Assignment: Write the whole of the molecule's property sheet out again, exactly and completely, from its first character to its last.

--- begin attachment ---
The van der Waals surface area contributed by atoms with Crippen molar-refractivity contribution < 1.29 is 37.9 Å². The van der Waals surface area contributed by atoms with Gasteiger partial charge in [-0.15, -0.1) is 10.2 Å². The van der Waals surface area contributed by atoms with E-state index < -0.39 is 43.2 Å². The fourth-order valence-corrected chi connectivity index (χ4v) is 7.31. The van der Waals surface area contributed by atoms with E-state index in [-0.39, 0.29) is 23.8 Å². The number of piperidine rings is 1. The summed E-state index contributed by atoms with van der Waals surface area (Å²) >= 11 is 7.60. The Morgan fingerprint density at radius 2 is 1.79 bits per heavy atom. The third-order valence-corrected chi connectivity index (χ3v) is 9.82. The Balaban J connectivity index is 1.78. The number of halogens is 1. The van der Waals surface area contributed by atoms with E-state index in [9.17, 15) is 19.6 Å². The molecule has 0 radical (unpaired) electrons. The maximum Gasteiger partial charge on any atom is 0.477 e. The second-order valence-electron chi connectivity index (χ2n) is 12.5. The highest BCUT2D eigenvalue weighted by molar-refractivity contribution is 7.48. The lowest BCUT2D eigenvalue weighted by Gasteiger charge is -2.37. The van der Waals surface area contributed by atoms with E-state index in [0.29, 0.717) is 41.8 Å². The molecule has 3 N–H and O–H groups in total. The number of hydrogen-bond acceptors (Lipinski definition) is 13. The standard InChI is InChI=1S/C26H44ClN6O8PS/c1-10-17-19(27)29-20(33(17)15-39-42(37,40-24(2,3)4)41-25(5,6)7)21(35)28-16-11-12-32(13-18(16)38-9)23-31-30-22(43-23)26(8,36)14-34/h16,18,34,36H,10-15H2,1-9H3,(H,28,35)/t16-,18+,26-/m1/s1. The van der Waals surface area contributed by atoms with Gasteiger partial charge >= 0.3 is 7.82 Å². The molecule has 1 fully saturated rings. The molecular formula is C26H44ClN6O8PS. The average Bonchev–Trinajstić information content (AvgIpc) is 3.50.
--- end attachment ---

The van der Waals surface area contributed by atoms with Crippen molar-refractivity contribution < 1.29 is 37.9 Å². The van der Waals surface area contributed by atoms with Gasteiger partial charge in [-0.15, -0.1) is 10.2 Å². The van der Waals surface area contributed by atoms with E-state index < -0.39 is 43.2 Å². The fourth-order valence-corrected chi connectivity index (χ4v) is 7.31. The van der Waals surface area contributed by atoms with E-state index in [-0.39, 0.29) is 23.8 Å². The number of piperidine rings is 1. The summed E-state index contributed by atoms with van der Waals surface area (Å²) >= 11 is 7.60. The Morgan fingerprint density at radius 2 is 1.79 bits per heavy atom. The third-order valence-corrected chi connectivity index (χ3v) is 9.82. The Balaban J connectivity index is 1.78. The number of halogens is 1. The van der Waals surface area contributed by atoms with E-state index in [9.17, 15) is 19.6 Å². The molecule has 0 radical (unpaired) electrons. The maximum Gasteiger partial charge on any atom is 0.477 e. The second-order valence-electron chi connectivity index (χ2n) is 12.5. The highest BCUT2D eigenvalue weighted by molar-refractivity contribution is 7.48. The lowest BCUT2D eigenvalue weighted by Gasteiger charge is -2.37. The van der Waals surface area contributed by atoms with E-state index in [0.29, 0.717) is 41.8 Å². The molecule has 3 N–H and O–H groups in total. The number of hydrogen-bond acceptors (Lipinski definition) is 13. The standard InChI is InChI=1S/C26H44ClN6O8PS/c1-10-17-19(27)29-20(33(17)15-39-42(37,40-24(2,3)4)41-25(5,6)7)21(35)28-16-11-12-32(13-18(16)38-9)23-31-30-22(43-23)26(8,36)14-34/h16,18,34,36H,10-15H2,1-9H3,(H,28,35)/t16-,18+,26-/m1/s1. The van der Waals surface area contributed by atoms with Gasteiger partial charge >= 0.3 is 7.82 Å². The molecule has 1 fully saturated rings. The molecular formula is C26H44ClN6O8PS. The average Bonchev–Trinajstić information content (AvgIpc) is 3.50.